Seeing Other People

She had wondered what life would be without him; how she’d get along if she just pretended he had never existed in the first place.

 At first, she had been fearful. She had never tried to envision a world he didn’t rule. Sure, she had gotten angry a time or two and half-heartedly told him how much she had hated him, but that was different. The hatred itself acknowledged his power.

 Now, and for the past six months, she neither hated nor loved him. She felt nothing and that felt good.

 When the sun shone, she was still grateful, but without the guilt that used to accompany the pleasure. She didn’t need to be worthy of the warmth; she only had to be glad.

 She thought it funny that all his lovers could not understand why she did not share in their infatuation with him. To them, he could only be perfect, even in his anger. Her pain could never have been his fault. Surely, she had done something to deserve his displeasure.

 It wasn’t that she hadn’t tried to love him or gain his favor. She had, but it was to no good end. Some are just not meant for each other, and so it was for them.

 She had already been used to the loneliness and coldness of their relationship, so when she finally decided to break free, there were no tears and no regrets, only great relief.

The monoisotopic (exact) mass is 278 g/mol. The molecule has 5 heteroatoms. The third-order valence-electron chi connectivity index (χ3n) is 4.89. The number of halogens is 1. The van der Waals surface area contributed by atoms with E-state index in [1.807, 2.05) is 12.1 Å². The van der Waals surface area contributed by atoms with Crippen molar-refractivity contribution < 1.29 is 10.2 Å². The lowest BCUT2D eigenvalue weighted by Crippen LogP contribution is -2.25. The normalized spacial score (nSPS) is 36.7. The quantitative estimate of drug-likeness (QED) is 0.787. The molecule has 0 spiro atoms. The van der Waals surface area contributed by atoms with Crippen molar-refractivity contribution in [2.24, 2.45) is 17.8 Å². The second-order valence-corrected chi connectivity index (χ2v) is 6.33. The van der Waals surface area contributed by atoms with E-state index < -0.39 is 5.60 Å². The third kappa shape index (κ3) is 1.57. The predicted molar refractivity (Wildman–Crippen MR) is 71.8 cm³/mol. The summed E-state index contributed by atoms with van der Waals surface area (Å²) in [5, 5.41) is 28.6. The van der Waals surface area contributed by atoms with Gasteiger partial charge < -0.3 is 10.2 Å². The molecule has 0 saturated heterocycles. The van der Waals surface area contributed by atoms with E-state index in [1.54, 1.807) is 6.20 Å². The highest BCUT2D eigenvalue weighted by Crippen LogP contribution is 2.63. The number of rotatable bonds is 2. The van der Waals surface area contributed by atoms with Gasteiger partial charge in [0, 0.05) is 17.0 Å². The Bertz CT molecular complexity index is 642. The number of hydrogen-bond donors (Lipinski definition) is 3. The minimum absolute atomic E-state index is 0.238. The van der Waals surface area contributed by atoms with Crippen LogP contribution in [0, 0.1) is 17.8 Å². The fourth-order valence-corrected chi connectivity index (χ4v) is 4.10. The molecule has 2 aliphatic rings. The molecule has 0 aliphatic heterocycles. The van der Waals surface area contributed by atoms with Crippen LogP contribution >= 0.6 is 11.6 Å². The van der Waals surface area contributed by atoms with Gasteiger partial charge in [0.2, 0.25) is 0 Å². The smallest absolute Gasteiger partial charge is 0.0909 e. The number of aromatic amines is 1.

When she did things he had always disapproved of, she was no longer being unfaithful. Now, he didn’t even enter into her decision making process. Let his stern judgment be placed elsewhere; she was no longer his concern.

 She was sure that if they still communicated, he would insist that he still loved her, and that all he had done was for her own good, but none of that mattered anymore.

 She and God were seeing other people.

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One response to “Seeing Other People

  1. Your story has a couple of parallels to my own. I took a 15 year vacation from the church and gospel. But I couldn’t unknow what I knew to be true.

    When you’re ready to come back, the door is always open. You don’t have to be perfect either. They still let me attend, and I haven’t been rebaptized yet.

    If they can let someone like me back in, they’ll let anyone back in. The doors are always open.

    I haven’t followed your blog enough to know what all the issues are, but I hope you know these things: you don’t have to be perfect, you don’t have to please the members, you don’t have to eat the gospel any faster than you can digest it.

    Bless you, hon.

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